The Geppetto’s dilemma: social sense of agency and artificial agents

Pascolini, Luca (2021) The Geppetto’s dilemma: social sense of agency and artificial agents. Doctoral thesis, University of East Anglia.

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The experience of controlling the outcomes produced by our actions is known as sense of agency. During social interaction, fundamental importance is given to monitoring actions performed towards other people, and determining whether an environmental outcome is resulted from our actions or someone else’s. If we cause an outcome in the environment, our perception of the time elapsed between our action and the outcome produced will be compressed. This phenomenon has been defined “temporal binding” and has been widely accepted as implicit evidence of the sense of agency. Using a temporal binding paradigm, Experiments 1-3 show evidence for an implicit sense of agency emerging in participants that executed an indirect social action (i.e., a vocal command). Furthermore, data provide evidence that a temporal binding effect can be generated when observing physical and social actions performed by other people, but only if visual access to their actions is allowed.

Given that temporal binding emerges when we observe other humans, the question arises whether such effects are limited to human agents alone. Experiments 4-5 deployed the same temporal binding paradigm to assess subjective time compression experienced in relation to robot-generated actions. Findings suggest that temporal compression was experienced for robotic actions only when the robot was perceived to be independent from human control. Furthermore, experiencing the robot as independent led participants to confer it a higher degree of mental representation, and they were more likely to refer to its components adopting human terms.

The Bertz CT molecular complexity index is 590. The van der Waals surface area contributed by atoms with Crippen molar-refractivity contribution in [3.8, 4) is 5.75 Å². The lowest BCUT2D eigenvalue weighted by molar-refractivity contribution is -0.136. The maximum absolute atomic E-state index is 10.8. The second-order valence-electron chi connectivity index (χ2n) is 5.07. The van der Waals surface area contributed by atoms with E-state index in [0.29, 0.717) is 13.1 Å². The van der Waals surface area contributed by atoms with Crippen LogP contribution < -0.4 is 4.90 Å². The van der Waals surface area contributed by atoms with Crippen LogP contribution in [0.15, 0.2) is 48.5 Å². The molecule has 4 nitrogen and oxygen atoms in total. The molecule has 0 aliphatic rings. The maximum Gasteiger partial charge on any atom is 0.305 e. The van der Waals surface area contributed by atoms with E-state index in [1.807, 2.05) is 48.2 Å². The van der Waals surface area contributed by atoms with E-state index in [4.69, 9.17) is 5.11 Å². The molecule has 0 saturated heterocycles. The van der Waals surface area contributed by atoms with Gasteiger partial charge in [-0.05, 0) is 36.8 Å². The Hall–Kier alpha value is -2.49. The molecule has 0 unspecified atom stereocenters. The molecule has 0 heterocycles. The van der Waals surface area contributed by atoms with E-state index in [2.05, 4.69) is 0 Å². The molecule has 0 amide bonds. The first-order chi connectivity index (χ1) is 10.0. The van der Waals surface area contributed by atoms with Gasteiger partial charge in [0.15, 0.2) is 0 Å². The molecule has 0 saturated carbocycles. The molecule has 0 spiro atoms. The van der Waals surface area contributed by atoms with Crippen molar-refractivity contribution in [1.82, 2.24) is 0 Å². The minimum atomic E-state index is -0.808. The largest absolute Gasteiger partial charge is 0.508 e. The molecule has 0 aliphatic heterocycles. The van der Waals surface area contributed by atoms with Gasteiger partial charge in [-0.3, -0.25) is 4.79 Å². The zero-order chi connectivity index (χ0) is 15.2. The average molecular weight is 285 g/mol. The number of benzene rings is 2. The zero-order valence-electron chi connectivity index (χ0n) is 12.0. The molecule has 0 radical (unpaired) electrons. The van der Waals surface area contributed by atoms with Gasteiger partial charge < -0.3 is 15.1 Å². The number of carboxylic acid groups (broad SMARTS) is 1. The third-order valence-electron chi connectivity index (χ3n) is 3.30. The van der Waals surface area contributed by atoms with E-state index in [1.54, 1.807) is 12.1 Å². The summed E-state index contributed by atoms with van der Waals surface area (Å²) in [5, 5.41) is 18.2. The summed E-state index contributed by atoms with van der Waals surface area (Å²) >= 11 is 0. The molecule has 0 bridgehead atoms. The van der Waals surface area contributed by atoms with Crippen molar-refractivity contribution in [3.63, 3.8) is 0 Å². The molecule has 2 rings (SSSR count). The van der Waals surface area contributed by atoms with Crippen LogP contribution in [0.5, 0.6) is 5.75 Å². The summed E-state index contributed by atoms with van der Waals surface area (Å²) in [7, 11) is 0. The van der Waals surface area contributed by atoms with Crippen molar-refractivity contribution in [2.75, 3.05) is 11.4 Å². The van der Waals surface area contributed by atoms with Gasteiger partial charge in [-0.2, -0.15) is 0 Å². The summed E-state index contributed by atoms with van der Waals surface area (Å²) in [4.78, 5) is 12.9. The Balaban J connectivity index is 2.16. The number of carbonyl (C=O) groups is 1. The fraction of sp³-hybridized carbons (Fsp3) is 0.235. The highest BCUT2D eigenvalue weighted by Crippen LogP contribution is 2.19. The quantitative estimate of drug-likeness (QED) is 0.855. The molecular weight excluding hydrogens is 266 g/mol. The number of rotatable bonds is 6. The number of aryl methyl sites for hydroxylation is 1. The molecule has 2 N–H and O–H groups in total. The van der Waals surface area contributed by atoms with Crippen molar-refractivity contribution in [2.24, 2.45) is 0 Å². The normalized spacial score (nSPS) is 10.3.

Experiments 6-7 adopted a spatial alignment paradigm to investigate the contribution of bodily and mental representation towards action representation of other agents. The results of these experiments indicated that humanoid appearance was not a crucial feature to enable action representation. However, data suggests that action representation for other agents may involve higher level mechanisms, such as explicit belief and joint action representation. This thesis combines novel findings with previous scientific literature to expand current cognitive models of agency and action representation, where the perception of mental activity of other agents gains higher relevance compared to their physical appearance.

Item Type: Thesis (Doctoral)
Faculty \ School: Faculty of Social Sciences > School of Psychology
Depositing User: Chris White
Date Deposited: 20 Dec 2021 10:24
Last Modified: 20 Dec 2021 10:24


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